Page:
Grace Cavalieri



Upstairs on Warren Street, in the Jewelry shop, we watched

the jeweler carve the letters of our names

with all the dollars that you’d saved.


It was silver with my name on the front in cursive swirls,

and yours, BLOCK letters on the back.

I was seventeen and we wore matching figured sweaters,

the style then,

blue with white stars, woolen, like  sweaters at that time.


Years passed, houses and children came and went and

I forgot the time and money that we spent

                        until you died

and then, among your “Personals”—dog tags, worn to Laos,

(although you thought it would be just another cruise)—there,

attached to your dog tags, my I.D. bracelet fixed chain to chain.


I put it around my wrist and wore it every day

these past two years

until it went away last week. Where it dropped, I’ll never

know. I searched every store and drawer, dove down the

swimming pool to reach the bottom. Others helped. I called

each place I’d been and then dear Cindy bought

a brand new one which I’ll engrave with our old names,

but now I know the sign—I think—

You, Ken, bought it, carried it to sea and now took it back again,

generous Indian giver, saying “I release you now to start life,

a new life, to start again, unchained—




Although you are dead the vellum postcard comes addressed to you:

“since you are free again,” “now that you are single . . .” 

“would you like to meet a friend of a friend?”


My dear dead husband,

Do you remember her? We double dated once, years ago.

She was small, Japanese, had a BMW convertible?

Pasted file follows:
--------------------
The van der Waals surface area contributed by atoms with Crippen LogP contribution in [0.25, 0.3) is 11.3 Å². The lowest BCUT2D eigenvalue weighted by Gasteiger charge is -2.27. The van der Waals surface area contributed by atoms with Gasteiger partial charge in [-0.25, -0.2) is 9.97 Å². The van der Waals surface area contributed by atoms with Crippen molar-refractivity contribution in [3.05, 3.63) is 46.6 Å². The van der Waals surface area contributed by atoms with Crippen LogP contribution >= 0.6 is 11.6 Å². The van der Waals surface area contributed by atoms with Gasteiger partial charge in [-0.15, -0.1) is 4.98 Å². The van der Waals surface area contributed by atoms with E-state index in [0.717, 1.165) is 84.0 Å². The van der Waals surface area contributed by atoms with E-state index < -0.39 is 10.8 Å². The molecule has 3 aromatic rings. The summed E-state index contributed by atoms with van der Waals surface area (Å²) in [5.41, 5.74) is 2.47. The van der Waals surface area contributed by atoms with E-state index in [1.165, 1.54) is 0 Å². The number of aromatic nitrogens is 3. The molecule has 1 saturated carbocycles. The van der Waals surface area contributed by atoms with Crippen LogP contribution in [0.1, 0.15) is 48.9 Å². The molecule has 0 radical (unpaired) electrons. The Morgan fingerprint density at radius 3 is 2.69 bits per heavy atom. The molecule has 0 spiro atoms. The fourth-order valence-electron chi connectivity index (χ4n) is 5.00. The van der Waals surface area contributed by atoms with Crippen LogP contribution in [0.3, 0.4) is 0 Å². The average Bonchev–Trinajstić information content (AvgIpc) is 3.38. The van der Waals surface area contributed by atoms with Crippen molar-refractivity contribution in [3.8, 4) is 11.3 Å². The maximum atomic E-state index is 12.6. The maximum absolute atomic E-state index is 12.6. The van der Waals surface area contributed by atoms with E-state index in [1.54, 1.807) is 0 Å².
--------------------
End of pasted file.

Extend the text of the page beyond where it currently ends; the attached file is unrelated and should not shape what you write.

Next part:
(You suddenly take human form in the grey striped suit

you wore for weddings, hair grown  black again)


You shine and glow with the vibrato of such a meeting.


And I shrink with fear. Now this, just when I was trying

to live alone with my hopes of a bigger stage

and the satisfaction of artichokes, a single plum,


butter, potatoes and a half bottle of Plonk.

That means you and she will take our savings

and the old viola, and surely, it is yours, and who


can doubt it, or complain? We are no longer married.

I’m a widow, not a victim, just a woman

carrying a stack of pillows up the stairs to my apartment.


Tonight I’ll lie alone after plunging food

into the boiling water, wiping away the crumbs of my life

with you, cooking whatever there is that’s left.

Grace Cavalieri’s newest publication is a chapbook, Gotta Go Now (Casa Menendez, 2012). She’s the author of 16 books and chapbooks of poetry, as well as 28 produced plays, short-form and full-length. Her recent books—Millie’s Tiki Villas, Sounds Like Something I Would Say, and Anna Nicole: Poems—are on Kindle’s free lending library. For 35 years, Grace has produced and hosted “The Poet and the Poem” on public radio, recorded at the Library of Congress and transmitted nationally via NPR and Pacifica. She is the poetry columnist for The Washington Independent Review of Books. Her play “Anna Nicole: Blonde Glory” opened in NYC in 2011. Her play “Quilting the Sun” opened in S.C. in 2011.



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